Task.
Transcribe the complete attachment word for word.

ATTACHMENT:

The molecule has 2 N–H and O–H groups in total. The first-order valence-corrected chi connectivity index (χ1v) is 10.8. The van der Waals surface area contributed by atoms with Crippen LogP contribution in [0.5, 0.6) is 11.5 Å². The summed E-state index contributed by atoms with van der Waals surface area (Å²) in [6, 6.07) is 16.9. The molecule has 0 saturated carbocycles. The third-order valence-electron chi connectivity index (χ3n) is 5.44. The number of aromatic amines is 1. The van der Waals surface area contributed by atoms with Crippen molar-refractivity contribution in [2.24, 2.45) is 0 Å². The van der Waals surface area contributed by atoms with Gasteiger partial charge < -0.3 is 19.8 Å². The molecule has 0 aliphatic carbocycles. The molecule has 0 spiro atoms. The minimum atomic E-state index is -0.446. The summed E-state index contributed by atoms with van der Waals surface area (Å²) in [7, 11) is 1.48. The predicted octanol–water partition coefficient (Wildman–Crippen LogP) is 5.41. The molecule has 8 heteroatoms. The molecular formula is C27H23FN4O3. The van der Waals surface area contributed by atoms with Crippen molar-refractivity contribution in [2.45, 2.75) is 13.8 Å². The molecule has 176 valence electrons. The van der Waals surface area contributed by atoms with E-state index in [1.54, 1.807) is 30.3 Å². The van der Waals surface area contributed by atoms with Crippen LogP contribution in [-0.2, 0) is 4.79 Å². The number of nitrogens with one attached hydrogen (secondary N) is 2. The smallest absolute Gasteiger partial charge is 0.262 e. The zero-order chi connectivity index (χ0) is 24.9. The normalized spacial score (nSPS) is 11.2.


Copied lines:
The molecule has 2 N–H and O–H groups in total. The first-order valence-corrected chi connectivity index (χ1v) is 10.8. The van der Waals surface area contributed by atoms with Crippen LogP contribution in [0.5, 0.6) is 11.5 Å². The summed E-state index contributed by atoms with van der Waals surface area (Å²) in [6, 6.07) is 16.9. The molecule has 0 saturated carbocycles. The third-order valence-electron chi connectivity index (χ3n) is 5.44. The number of aromatic amines is 1. The van der Waals surface area contributed by atoms with Crippen molar-refractivity contribution in [2.24, 2.45) is 0 Å². The van der Waals surface area contributed by atoms with Gasteiger partial charge < -0.3 is 19.8 Å². The molecule has 0 aliphatic carbocycles. The molecule has 0 spiro atoms. The minimum atomic E-state index is -0.446. The summed E-state index contributed by atoms with van der Waals surface area (Å²) in [7, 11) is 1.48. The predicted octanol–water partition coefficient (Wildman–Crippen LogP) is 5.41. The molecule has 8 heteroatoms. The molecular formula is C27H23FN4O3. The van der Waals surface area contributed by atoms with Crippen molar-refractivity contribution in [2.45, 2.75) is 13.8 Å². The molecule has 176 valence electrons. The van der Waals surface area contributed by atoms with E-state index in [1.54, 1.807) is 30.3 Å². The van der Waals surface area contributed by atoms with Crippen LogP contribution in [-0.2, 0) is 4.79 Å². The number of nitrogens with one attached hydrogen (secondary N) is 2. The smallest absolute Gasteiger partial charge is 0.262 e. The zero-order chi connectivity index (χ0) is 24.9. The normalized spacial score (nSPS) is 11.2.